Can the Indiana Pacers Sneak Into the 2018 Eastern Conference Finals?

Even after a heartbreaking loss to the Celtics Monday night on a SEGABABA, the Indiana Pacers stand at 17-14, locked in a three-way tie for fifth in the East, and if they’d won that game against Boston, they’d be solidly in fourth.

Not only do they have the record to play fifth-place ball, they’re also fifth in point differential; this team projects as a 45-win team on points and on record alike. They’re armed with the fourth-best conference record in case of tiebreakers, they’re 7-7 on the road, and they have the early favorite for Most Improved Player, a seemingly surefire All-Star, and quite possibly a second-team All-NBA guard in Victor Oladipo.

Put simply, the Pacers look an awful lot like not just a playoff team, but possibly a team that can shock the world come spring.

But are they really that good? Or is 31 games out of an 82 game schedule still not enough to put this team into genuine contender status?

Let’s break things down one step at a time, shall we?

The Playoff Seed

Once again, it is critical to examine just how good the team is relative to the rest of the Eastern Conference. If we assume that Philadelphia losing back-to-back games against the Bulls and Kings reflects on how the team is still too young and immature to make a serious playoff run, figure the Bucks’ negative point differential is telling of a young core that beyond Giannis Antetokounmpo isn’t as good as people think, and treat Detroit as more a product of its 7-10 run in its last 17 than the 10-3 they started the season at, then sure, the Pacers are as plausible a team as any.

If you go by point difference, the East is Toronto, Boston, Cleveland, Washington, and Indiana. In that order.

So let’s say that 45-37 is good for the fifth it would’ve been last year and not the seventh it was when Indiana posted that record in 2016 and finished behind the four-way car crash at 48-34 that defined 3 through 6.

So Can They Win A First-Round Series?

The Pacers have beaten Cleveland twice (including the only game the Cavs lost in an 18-1 stretch before losing to Milwaukee on Tuesday), but they’re 0-2 against Boston, 1-2 against Detroit, 1-1 against Toronto, only beat the Knicks when New York didn’t have Kristaps Porzingis, and have otherwise been one of those “beat the bad teams, lose to the good ones” sorts of mediocre squads who make the playoffs and then get stomped.

But let’s say for the sake of wild argument that Oladipo somehow has LeBron’s number, the Pacers get the six or seven seed, and they get past the Cavaliers. Or Detroit overachieves all year and somehow Indiana overcomes the rebounding deficit that inevitably comes from matching Myles Turner against a truly solid NBA center like Andre Drummond and beats them with a crazy run of those 56 percent from the floor games the Pacers put up surprisingly often.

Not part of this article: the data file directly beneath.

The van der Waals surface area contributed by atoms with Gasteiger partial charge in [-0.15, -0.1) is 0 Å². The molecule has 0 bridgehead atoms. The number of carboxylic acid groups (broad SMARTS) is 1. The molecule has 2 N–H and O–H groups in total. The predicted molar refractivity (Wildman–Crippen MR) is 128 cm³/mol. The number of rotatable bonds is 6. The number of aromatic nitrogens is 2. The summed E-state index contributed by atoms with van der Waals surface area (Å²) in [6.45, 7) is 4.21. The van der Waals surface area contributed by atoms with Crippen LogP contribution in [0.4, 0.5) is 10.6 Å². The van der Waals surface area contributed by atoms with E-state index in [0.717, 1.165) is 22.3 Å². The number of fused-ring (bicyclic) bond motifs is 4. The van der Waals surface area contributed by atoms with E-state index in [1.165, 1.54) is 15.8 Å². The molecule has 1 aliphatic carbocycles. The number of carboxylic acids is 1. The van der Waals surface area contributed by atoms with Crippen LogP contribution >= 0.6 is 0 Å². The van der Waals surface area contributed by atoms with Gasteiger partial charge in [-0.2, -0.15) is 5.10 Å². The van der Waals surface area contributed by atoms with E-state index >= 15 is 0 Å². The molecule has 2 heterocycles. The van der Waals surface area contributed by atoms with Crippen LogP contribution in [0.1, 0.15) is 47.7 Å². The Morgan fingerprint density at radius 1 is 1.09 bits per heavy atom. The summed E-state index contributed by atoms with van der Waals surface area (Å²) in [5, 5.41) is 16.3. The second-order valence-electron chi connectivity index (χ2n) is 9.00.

And the Pacers haven’t even played the Wizards yet. If they can lock down John Wall and Bradley Beal defensively, or at least harass them into shooting poorly the way both are prone to do when they have Dark Ages nights in getting good counting stats, Indiana might just be able to sneak past them.

It’s not terribly likely, but nor is it wildly implausible to imagine.

Can They Win A Second-Round Series?

Well…it depends. Where in the bracket are they being drawn? If their second-round series is against Boston the way it would be if the season ended today, they’re toast. This goes double if the Celtics get Gordon Hayward back for the playoffs.

If they beat one or the other of Toronto and Cleveland, they get the one they didn’t face in the first round. Do they win that second-round series?

Put simply, no. Because the Pacers this season have relied on catching fire for short stretches of play in order to beat teams better than they are; they’re not going to shoot 56 percent from the floor in two straight playoff series, not even if they only have to do it four times out of seven in each instance. Especially if seasoned teams with playoff experience like the Raptors or Cavs get a few games to feel out the Pacers and figure a good way to stop them.


In point of fact, it’s pie-in-the-sky dreaming to imagine this team even making the second round of the playoffs. Their chances of shocking the world, beating the Raptors, Cavaliers, or Celtics in a second-round matchup?

Well, as the old saying goes, it’s between slim and none and Slim just left town.

But you clicked on that headline. The thought had to have at least crossed your mind, right? Man, it’s good to be a Pacers fan.